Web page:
Their legacies live far beyond the printed and broadcast words they etched into history over the decades. And, thanks to the Internet, tens of thousands of links are available to that history with just a couple of keystrokes.
In searching for some newspapering wisdom from Walter Cronkite, my hunt included this blog. This capsule of Cronkite’s nostalgic memories -– quickly followed with the reality check of the cringe brought on by the bark of a gruff old editor -– captures some of his soul of newspapering.
Cronkite began his storied career in newspaper journalism in Texas, first in Austin and then his hometown of Houston, where he was a cub reporter at the Houston Press. This was in the 1930s.
“And oh, God, how I loved it. How I loved it,” Cronkite told his audience of awed and nostalgic newspaper editors. “In those days, of course, before the quiet and the rugs on the floors and the computers, the city room was a pretty darn noisy place. It was a wonderfully noisy place: the clatter of all the typewriters in the city room and the pounding beat of the press service machines over in the corner. The filth, if you please, added to the atmosphere quite a lot, you know, all those rolled-up balls of copy paper on the floor where the disgusted writer had missed the wastebasket with his copy that would never see light of day. The swinging doors out into the makeup room. The loud roar of the Linotype machines. The smell of hot lead. The smell of printer’s ink. Even the smell of fresh newspaper roll. It was exciting.”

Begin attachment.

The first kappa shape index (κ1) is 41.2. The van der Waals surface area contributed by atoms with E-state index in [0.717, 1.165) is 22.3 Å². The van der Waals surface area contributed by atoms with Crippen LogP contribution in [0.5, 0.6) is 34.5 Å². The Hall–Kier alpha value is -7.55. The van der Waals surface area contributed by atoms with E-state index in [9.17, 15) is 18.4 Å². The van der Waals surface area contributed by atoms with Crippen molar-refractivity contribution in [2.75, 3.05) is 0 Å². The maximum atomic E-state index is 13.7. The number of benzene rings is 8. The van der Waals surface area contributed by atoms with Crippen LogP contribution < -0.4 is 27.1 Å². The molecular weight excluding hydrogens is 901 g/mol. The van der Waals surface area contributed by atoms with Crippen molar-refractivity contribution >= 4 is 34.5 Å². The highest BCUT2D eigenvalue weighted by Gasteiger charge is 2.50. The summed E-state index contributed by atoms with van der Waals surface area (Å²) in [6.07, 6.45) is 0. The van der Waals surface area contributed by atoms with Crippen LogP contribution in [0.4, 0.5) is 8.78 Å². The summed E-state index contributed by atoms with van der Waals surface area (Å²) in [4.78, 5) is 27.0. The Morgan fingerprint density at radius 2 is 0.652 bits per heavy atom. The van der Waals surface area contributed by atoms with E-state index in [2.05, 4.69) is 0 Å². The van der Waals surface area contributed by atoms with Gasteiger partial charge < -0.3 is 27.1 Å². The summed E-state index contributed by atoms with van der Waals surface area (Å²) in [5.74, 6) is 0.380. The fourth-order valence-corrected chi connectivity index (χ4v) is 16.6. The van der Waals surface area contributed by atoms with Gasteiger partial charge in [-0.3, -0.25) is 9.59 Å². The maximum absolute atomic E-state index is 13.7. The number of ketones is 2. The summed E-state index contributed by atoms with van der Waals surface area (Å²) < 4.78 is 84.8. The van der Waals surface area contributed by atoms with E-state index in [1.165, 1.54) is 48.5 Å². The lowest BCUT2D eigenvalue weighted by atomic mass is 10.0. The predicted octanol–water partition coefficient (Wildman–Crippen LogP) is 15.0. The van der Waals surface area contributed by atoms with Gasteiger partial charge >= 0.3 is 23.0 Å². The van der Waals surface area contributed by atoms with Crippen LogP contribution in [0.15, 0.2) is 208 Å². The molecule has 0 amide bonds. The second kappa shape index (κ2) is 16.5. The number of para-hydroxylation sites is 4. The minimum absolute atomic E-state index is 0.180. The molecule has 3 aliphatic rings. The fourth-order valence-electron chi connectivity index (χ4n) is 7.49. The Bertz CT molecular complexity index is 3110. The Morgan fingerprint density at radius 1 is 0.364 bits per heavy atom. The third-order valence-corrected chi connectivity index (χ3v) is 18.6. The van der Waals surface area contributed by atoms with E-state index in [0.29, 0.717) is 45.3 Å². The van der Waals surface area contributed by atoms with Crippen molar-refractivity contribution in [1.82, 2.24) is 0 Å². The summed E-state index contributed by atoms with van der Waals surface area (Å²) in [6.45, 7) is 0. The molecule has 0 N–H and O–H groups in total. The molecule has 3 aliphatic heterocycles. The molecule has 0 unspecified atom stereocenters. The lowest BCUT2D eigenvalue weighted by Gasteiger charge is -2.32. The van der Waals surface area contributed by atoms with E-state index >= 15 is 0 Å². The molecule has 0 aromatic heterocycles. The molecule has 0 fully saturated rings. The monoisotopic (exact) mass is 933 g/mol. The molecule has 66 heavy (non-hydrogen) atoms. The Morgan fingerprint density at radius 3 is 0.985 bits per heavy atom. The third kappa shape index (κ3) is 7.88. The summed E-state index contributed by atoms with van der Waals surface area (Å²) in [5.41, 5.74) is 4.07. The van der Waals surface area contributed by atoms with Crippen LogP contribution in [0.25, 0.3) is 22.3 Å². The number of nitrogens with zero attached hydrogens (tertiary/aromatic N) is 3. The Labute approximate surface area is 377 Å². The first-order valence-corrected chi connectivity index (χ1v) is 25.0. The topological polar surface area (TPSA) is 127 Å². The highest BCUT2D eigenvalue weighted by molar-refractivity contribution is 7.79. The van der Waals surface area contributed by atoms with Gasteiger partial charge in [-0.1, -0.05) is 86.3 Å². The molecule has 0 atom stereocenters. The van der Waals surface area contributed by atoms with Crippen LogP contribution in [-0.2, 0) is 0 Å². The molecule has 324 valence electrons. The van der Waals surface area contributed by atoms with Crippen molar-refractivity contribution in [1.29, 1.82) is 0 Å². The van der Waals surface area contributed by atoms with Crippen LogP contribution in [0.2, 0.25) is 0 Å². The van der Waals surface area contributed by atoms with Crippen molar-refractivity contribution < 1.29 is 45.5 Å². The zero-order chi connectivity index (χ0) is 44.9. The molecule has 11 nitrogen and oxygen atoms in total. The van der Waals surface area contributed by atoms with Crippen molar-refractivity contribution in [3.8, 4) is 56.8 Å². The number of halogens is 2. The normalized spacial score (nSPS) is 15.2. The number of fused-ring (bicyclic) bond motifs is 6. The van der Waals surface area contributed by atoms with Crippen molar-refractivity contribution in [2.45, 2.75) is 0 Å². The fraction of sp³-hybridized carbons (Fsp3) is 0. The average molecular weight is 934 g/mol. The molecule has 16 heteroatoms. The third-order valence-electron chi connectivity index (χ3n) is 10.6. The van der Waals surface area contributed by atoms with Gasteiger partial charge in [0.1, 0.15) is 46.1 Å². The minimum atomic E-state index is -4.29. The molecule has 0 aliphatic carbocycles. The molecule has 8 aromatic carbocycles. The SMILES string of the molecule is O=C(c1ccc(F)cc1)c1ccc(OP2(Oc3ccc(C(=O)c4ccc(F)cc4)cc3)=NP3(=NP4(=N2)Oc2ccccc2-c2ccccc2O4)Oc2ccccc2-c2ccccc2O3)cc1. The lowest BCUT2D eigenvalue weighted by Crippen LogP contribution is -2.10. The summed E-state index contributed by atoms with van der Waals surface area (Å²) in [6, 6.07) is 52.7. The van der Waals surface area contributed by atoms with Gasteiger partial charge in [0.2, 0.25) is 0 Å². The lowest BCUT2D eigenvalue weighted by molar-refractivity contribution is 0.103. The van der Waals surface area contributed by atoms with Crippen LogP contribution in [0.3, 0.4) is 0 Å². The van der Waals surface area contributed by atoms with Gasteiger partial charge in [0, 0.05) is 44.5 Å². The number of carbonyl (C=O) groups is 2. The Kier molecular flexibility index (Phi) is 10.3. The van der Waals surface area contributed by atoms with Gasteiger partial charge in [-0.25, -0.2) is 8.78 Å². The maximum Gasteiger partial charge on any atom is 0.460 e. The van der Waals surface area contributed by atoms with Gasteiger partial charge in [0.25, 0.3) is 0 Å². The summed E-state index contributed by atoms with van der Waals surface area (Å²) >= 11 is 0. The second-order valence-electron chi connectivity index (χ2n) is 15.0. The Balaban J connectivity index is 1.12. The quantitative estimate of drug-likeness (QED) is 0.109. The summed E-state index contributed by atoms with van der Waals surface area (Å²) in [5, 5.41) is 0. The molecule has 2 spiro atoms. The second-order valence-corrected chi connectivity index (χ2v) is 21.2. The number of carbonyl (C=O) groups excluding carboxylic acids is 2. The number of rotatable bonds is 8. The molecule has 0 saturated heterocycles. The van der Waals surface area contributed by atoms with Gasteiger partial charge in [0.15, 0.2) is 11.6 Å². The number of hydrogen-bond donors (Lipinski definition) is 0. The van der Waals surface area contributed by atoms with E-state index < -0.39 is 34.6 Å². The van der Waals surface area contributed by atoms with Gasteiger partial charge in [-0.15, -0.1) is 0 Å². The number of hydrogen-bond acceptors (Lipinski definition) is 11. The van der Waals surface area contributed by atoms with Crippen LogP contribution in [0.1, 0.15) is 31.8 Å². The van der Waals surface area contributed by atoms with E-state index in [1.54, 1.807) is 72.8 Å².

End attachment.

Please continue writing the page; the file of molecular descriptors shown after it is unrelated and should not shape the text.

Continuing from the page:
Fast-forward to today, with twitters, kindles, facebook, IM, blogs and whatnots. No matter the means, journalists still have all the wonderful noise of breaking THE story in their hearts –- and we want to do it in the style of Walter Cronkite, the most trusted man in America. In my column today, three of my editors reflect on what makes -– or breaks -– good solid journalism.
And that’s the way it is.